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Trees that bloom during Holy Week in Guatemala

Guatemala is a country with rich natural and cultural wealth, hosting a great variety of trees that are a fundamental part of its identity and national landscape. Among them, the Matilisguate, Palo Blanco, Jacaranda, Palo de Fuego, Madrecacao, Guachipilín, and Flamboyant stand out. Each one has unique characteristics that, with the arrival of Holy Week, become main characters, giving a special and colorful touch to the city during that time. 

Get to know some of the emblematic trees that bloom during Holy Week in Guatemala:


The jacarandas, with their trumpet-shaped purple flowers, tint Holy Week in Guatemala with shades of purple. These trees, valued for their beauty, have become a symbol of the city, with nearly 3 thousand planted in the last five years. Their natural qualities attract pollinators such as bees and butterflies, and their flowering mainly occurs in the early months of the year when the weather is warm and humid. They are usually found in Guatemala City, Sacatepéquez, Alta Verapaz, and Huehuetenango. An interesting fact about jacarandas is that there is evidence of their existence in America before the colonial era.

Palo Blanco

The Palo Blanco is famous for its spectacular yellow flowering, which usually occurs in spring or early summer. This fabulous tree can reach heights of up to 35 meters. It is appreciated in Guatemala’s urban landscaping for the beauty of its trumpet-shaped, tubular yellow flowers. In addition to its ornamental value, certain communities use infusions of its bark for medicinal purposes to treat gastrointestinal problems and skin conditions. Palo Blanco is commonly found in departments such as Santa Rosa, Escuintla, Suchitepéquez, Retalhuleu, and the coastal areas of San Marcos and Quetzaltenango.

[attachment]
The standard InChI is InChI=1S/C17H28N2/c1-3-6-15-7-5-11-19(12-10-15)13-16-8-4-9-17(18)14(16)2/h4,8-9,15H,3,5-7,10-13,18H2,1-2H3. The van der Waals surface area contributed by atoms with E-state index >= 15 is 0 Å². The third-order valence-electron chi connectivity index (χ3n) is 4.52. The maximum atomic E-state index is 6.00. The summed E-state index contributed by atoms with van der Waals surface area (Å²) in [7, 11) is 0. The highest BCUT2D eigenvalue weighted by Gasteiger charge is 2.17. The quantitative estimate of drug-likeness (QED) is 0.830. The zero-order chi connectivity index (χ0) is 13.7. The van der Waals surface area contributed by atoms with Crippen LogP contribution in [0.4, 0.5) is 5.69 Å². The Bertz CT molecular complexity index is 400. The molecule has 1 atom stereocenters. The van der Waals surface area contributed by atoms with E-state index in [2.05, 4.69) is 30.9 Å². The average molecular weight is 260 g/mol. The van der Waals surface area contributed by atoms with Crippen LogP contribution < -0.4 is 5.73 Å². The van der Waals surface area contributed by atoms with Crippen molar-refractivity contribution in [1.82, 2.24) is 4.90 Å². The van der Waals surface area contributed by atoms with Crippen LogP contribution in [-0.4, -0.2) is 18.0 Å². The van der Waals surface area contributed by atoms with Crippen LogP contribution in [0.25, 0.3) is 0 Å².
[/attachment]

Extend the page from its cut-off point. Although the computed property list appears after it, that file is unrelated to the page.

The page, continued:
The Matilisguate, the national tree of El Salvador, is known for its flowering in shades of pink, coinciding with the arrival of Holy Week. Its flowers, ranging from light pink to intense hues, symbolize the renewal and hope that characterize this time of the year. In many communities, the flowers and leaves of the Matilisguate are used in religious rituals and as part of decorations for processions.

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The Flamboyant is a tropical tree native to Madagascar that has adapted well to the warm regions of Guatemala. Its spectacular red flowering during the season from March to August makes it a visual attraction in the Guatemalan landscape and serves as a reminder of beauty during the most solemn time of the year. In addition to its ornamental value, some parts of the plant have medicinal uses in traditional medicine.

Palo de Fuego

The Palo de Fuego is a tree that can reach up to 20 meters in height, famous for its striking red flowers that appear to be on fire, hence its common name. These flowers attract birds and other pollinators, making it a popular tree in gardens and urban landscapes. In Guatemala, the Palo de Fuego can be found in wooded areas, especially in warm and subtropical climate regions. The flowers are large, with four petals in a striking red color.


The Guachipilín is found in various regions of the country, especially in wooded areas and warm to subtropical climate zones, with a significant presence in the municipality of Guatemala. The Guachipilín is a medium to large-sized tree that can reach heights of up to 30 meters. Its leaves are compound, and its small flowers are white or yellow, produced in clusters. The Guachipilín is valued for its ability to fix nitrogen in the soil and improve fertility, making it an essential part of agroforestry systems. Additionally, it is used as a source of shade in plantations and as fodder for livestock, as its leaves are nutritious and palatable.


The Madrecacao, with its delicate pink and lilac flowers, is a tree that takes on special significance in some Guatemalan communities during Holy Week. It is attributed mystical and protective properties, and its presence near places of worship and processions is considered auspicious. Furthermore, the Madrecacao is valued for its ability to restore degraded land, making it a symbol of renewal and regeneration during this time of the year.

The emblematic trees of Guatemala play a crucial role during the celebration of Holy Week, contributing beauty, meaning, and spirituality to the festivities. Their presence in the streets, squares, and places of worship serves as a reminder of the connection between nature and culture in our country, encouraging us to preserve and appreciate the rich natural heritage of the country.

If you plan to visit Guatemala during these dates, contact tour operators, travel agencies, and hotels committed to the best sustainability practices and holding national and international quality tourism certifications.

Make Viaje GT your companion on this sustainable adventure!

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